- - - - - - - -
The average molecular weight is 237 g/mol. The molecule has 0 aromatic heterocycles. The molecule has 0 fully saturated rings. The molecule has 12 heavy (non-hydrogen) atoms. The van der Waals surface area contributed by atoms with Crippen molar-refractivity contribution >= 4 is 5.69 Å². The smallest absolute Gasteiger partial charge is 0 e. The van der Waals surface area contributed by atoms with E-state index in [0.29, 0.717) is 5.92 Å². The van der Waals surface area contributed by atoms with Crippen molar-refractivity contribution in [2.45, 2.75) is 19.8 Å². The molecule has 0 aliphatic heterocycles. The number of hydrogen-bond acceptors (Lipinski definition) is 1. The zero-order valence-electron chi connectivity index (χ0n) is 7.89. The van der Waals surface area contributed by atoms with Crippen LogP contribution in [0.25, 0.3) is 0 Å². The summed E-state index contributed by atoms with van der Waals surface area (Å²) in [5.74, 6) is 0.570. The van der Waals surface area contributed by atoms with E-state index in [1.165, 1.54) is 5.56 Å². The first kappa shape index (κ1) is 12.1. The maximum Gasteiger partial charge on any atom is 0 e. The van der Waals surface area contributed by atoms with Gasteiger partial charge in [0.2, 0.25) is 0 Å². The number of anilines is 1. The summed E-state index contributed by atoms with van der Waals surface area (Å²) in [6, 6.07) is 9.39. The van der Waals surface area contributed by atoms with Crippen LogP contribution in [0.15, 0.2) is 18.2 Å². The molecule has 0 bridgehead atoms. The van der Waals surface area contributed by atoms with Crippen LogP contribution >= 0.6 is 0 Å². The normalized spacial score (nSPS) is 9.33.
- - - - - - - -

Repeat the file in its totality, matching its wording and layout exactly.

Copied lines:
The average molecular weight is 237 g/mol. The molecule has 0 aromatic heterocycles. The molecule has 0 fully saturated rings. The molecule has 12 heavy (non-hydrogen) atoms. The van der Waals surface area contributed by atoms with Crippen molar-refractivity contribution >= 4 is 5.69 Å². The smallest absolute Gasteiger partial charge is 0 e. The van der Waals surface area contributed by atoms with E-state index in [0.29, 0.717) is 5.92 Å². The van der Waals surface area contributed by atoms with Crippen molar-refractivity contribution in [2.45, 2.75) is 19.8 Å². The molecule has 0 aliphatic heterocycles. The number of hydrogen-bond acceptors (Lipinski definition) is 1. The zero-order valence-electron chi connectivity index (χ0n) is 7.89. The van der Waals surface area contributed by atoms with Crippen LogP contribution in [0.25, 0.3) is 0 Å². The summed E-state index contributed by atoms with van der Waals surface area (Å²) in [5.74, 6) is 0.570. The van der Waals surface area contributed by atoms with E-state index in [1.165, 1.54) is 5.56 Å². The first kappa shape index (κ1) is 12.1. The maximum Gasteiger partial charge on any atom is 0 e. The van der Waals surface area contributed by atoms with Gasteiger partial charge in [0.2, 0.25) is 0 Å². The number of anilines is 1. The summed E-state index contributed by atoms with van der Waals surface area (Å²) in [6, 6.07) is 9.39. The van der Waals surface area contributed by atoms with Crippen LogP contribution in [0.15, 0.2) is 18.2 Å². The molecule has 0 bridgehead atoms. The van der Waals surface area contributed by atoms with Crippen LogP contribution >= 0.6 is 0 Å². The normalized spacial score (nSPS) is 9.33.